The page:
High ability children are not being well supported


Schools are still not doing enough to ensure the most able children fulfil their potential, according to a new Ofsted survey.

The most able students report finds that many of the most able children who attend non-selective secondary schools are failing to achieve their potential, compared with students who attend selective and independent schools.

The report follows up on an earlier survey carried out in 2013 – and concludes that very few improvements have been made over the intervening two years.

In the most successful non-selective schools, the most able students thrive because school leaders provide a challenging curriculum and are tenacious in making sure that teaching is consistently good or better for all students. Successful leaders use the information they receive from primary schools to make sure that students are doing work that stretches them as soon as they join Year 7.

This continues throughout the students’ time at the school and culminates in their successful applications to the best universities, training providers and employers.

Sean Harford, Ofsted’s National Director of Schools, said: “This report has focused particularly on those identified as the most able. While inspectors found pockets of excellence, too many of these children are not being challenged sufficiently – and thousands of highly performing primary pupils are not realising their early promise when they move to secondary school.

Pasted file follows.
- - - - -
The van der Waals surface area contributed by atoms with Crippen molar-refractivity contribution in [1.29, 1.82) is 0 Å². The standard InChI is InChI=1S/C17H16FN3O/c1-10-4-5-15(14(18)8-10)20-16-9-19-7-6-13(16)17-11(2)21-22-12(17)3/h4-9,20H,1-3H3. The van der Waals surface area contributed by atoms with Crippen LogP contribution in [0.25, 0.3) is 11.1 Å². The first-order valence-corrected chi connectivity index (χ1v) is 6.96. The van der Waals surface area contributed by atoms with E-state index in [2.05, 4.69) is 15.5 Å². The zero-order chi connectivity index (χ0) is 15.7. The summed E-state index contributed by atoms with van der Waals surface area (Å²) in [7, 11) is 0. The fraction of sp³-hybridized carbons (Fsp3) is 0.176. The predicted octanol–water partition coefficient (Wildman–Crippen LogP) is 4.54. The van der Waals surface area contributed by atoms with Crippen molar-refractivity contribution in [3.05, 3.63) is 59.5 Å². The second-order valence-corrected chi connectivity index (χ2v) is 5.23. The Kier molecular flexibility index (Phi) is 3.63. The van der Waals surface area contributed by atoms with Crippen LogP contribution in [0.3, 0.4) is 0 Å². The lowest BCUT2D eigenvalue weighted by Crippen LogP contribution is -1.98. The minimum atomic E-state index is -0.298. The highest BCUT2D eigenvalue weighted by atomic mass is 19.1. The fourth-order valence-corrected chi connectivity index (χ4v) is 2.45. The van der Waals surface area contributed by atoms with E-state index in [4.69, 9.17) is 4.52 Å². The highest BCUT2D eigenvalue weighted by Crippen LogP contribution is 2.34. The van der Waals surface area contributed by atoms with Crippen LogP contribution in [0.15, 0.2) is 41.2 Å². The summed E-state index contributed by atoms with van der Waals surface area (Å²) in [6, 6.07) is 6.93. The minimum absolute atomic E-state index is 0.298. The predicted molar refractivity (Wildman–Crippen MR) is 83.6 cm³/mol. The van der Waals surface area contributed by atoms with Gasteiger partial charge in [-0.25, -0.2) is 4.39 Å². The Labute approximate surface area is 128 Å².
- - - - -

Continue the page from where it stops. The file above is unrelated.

It is especially disappointing to find that, almost two years on from our first report, the same problems remain. I hope school leaders see this report as a call to action – and raise the bar higher for their most able pupils, so that they can reach their full potential.”

The report concludes that:

  • the most able students’ achievement suffers even more when they are from poorer backgrounds
  • the most able girls continue to outperform the most able boys significantly, and where there is a reasonable proportion of most able students, they do far better than when they are in a small minority in a school
  • many secondary schools are still not giving demanding work to the most able students in their opening years in secondary schools
  • information, advice and guidance to students about accessing the most appropriate courses at universities, or in preparation for demanding apprenticeship and other training opportunities are not good enough
  • students’ classes in key stage 3 are often affected by low-level disruption
  • school leaders are not properly evaluating how to help prepare the most able for universities

As a matter of urgency, Ofsted recommends that school leaders must:

  • develop a culture of high expectations for students and teachers in secondary school
  • make sure that teachers use information provided by primary schools about the most able students to help manage their transition to secondary school
  • appoint staff and governors with responsibilities specifically to champion the needs of the most able students from poorer backgrounds
  • involve universities in training school staff to provide advice to the most able
  • provide training for all teachers so that their teaching challenges the most able students
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